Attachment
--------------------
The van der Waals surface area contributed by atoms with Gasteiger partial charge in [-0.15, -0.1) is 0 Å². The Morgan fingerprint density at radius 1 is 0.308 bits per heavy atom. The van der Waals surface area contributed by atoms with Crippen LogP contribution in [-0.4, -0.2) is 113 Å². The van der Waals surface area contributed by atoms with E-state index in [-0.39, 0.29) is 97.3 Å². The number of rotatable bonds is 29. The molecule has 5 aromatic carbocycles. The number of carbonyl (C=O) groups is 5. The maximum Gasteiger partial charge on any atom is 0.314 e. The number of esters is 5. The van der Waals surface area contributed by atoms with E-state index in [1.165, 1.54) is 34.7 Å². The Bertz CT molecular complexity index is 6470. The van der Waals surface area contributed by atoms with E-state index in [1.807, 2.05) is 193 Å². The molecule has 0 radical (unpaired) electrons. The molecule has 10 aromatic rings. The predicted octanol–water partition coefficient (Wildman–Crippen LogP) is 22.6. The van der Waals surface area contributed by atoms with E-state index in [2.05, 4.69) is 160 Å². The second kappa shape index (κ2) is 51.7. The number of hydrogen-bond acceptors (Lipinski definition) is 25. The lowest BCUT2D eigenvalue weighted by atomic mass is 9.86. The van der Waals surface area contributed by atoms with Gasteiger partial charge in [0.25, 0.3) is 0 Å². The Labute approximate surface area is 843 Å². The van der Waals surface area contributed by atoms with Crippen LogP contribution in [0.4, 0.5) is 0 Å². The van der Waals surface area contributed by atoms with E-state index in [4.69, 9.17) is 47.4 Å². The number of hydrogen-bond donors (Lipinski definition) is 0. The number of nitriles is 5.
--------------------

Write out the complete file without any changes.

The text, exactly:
The van der Waals surface area contributed by atoms with Gasteiger partial charge in [-0.15, -0.1) is 0 Å². The Morgan fingerprint density at radius 1 is 0.308 bits per heavy atom. The van der Waals surface area contributed by atoms with Crippen LogP contribution in [-0.4, -0.2) is 113 Å². The van der Waals surface area contributed by atoms with E-state index in [-0.39, 0.29) is 97.3 Å². The number of rotatable bonds is 29. The molecule has 5 aromatic carbocycles. The number of carbonyl (C=O) groups is 5. The maximum Gasteiger partial charge on any atom is 0.314 e. The number of esters is 5. The van der Waals surface area contributed by atoms with E-state index in [1.165, 1.54) is 34.7 Å². The Bertz CT molecular complexity index is 6470. The van der Waals surface area contributed by atoms with E-state index in [1.807, 2.05) is 193 Å². The molecule has 0 radical (unpaired) electrons. The molecule has 10 aromatic rings. The predicted octanol–water partition coefficient (Wildman–Crippen LogP) is 22.6. The van der Waals surface area contributed by atoms with E-state index in [2.05, 4.69) is 160 Å². The second kappa shape index (κ2) is 51.7. The number of hydrogen-bond acceptors (Lipinski definition) is 25. The lowest BCUT2D eigenvalue weighted by atomic mass is 9.86. The van der Waals surface area contributed by atoms with Gasteiger partial charge in [0.25, 0.3) is 0 Å². The Labute approximate surface area is 843 Å². The van der Waals surface area contributed by atoms with Crippen LogP contribution in [0.4, 0.5) is 0 Å². The van der Waals surface area contributed by atoms with E-state index in [4.69, 9.17) is 47.4 Å². The number of hydrogen-bond donors (Lipinski definition) is 0. The number of nitriles is 5.